Dan Loeb, founder of the hedge fund Third Point LLC, is best known for shareholder activism and sending nasty letters to executives who he believes are doing a poor job, but he recently told the audience at an American Enterprise Institute panel (which included the Dalai Lama) that he started meditating in 1995, reports Kelly Bit and Saijel Kishan for Bloomberg.
“Meditation, contemplation — it’s not just for monks and hermits,” said Dan Loeb at the AEI’s conference Moral Free Enterprise-Economic Perspectives in Business and Politics. “When we make choices they come not just from what’s going to create a favorable outcome but, as the Dalai Lama said, to make sure we make decisions that do no harm that are consistent with a moral framework.”
Dan Loeb, the Kanye of Wall Street, meditates and does yoga
This isn’t the first time that we’ve heard about Loeb’s interest in meditation. A Vanity Fair article last year talked about his yoga practice, which Dan Loeb says he started shortly before he began meditating, but that article also quoted an anonymous hedge fund manager calling Loeb the Kanye of Wall Street, which is probably closer to his public image. His high profile fights with Sothebys (NYSE:BID) and Sony Corporation (NYSE:SNE) (TYO:6758) over the direction of the business, his short squeeze against Ackman on Herbalife, and a reputation for publicly trashing managers after shorting their companies has given Loeb a reputation for being vicious. Imagining him sitting in quiet contemplation is a bit odd.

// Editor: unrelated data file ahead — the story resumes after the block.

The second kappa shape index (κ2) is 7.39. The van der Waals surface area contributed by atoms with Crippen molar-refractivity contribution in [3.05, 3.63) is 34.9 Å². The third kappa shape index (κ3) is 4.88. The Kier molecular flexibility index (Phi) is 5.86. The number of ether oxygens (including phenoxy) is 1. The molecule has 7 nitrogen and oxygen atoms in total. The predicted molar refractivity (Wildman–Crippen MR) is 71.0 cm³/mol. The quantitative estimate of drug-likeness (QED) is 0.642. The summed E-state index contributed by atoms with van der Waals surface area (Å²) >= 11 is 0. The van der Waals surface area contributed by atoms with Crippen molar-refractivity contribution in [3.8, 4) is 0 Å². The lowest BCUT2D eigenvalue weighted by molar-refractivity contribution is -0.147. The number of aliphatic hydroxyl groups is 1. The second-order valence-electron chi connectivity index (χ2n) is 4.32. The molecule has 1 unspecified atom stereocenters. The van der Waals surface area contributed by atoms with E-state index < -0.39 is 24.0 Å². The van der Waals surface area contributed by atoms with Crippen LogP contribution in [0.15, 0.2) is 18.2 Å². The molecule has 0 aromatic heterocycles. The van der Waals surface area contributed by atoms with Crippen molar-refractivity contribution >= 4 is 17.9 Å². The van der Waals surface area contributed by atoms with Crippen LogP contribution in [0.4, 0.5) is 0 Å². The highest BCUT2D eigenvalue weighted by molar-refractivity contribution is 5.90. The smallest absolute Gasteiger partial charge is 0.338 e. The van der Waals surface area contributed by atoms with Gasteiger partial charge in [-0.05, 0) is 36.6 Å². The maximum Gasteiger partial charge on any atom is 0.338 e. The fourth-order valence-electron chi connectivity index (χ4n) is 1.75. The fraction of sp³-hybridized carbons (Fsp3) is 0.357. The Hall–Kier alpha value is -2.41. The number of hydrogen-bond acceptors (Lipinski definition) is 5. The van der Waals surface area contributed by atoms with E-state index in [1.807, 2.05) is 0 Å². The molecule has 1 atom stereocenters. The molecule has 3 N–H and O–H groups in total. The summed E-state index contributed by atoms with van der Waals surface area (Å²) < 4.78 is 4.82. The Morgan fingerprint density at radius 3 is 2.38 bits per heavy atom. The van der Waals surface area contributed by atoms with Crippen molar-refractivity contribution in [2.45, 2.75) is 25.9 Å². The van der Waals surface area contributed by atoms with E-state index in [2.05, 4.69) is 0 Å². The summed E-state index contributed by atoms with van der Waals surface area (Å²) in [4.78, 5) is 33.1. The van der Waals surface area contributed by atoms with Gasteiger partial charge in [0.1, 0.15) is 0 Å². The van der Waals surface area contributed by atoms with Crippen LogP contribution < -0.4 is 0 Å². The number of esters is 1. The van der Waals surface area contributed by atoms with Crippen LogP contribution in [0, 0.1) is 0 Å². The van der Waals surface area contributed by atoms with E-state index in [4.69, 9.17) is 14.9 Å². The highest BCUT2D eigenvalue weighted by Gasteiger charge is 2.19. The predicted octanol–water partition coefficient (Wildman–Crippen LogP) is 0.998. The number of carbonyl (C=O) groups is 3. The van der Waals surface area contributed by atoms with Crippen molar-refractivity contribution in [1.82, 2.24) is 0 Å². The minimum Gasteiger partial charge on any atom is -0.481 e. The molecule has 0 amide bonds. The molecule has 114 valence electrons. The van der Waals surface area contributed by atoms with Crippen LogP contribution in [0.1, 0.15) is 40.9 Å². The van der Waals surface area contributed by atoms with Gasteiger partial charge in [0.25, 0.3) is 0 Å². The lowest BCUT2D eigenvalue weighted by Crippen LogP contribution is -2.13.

Meditating on the Dow
Loeb’s most recent spat is with The Dow Chemical Company (NYSE:DOW), who rejected Dan Loeb’s advice to sell off its petrochemical division. While Loeb hasn’t revealed the exact size of his stake in Dow, it’s estimated to be about $1.3 billion out of the company’s $55.3 billion market cap. The suggestion, while apparently not welcome, wasn’t a complete non sequitur. Dow has been restructuring for the last six years, selling off divisions with low margins or weak earnings to focus on becoming a ‘vertically integrated science company’. It has also been cutting costs through plant closings and layoffs to free up cash for other uses, like the $18.8 billion acquisition of Rohm and Haas Co.
Since The Dow Chemical Company (NYSE:DOW) wants to be a vertically integrated company that sells specialized materials and plastics, selling its petrochemical division doesn’t seem to mesh with the overall game plan (the board said the company stood to lose out on economies of scale and cross-platform tech), even if Dan Loeb isn’t convinced that the division is pulling its weight.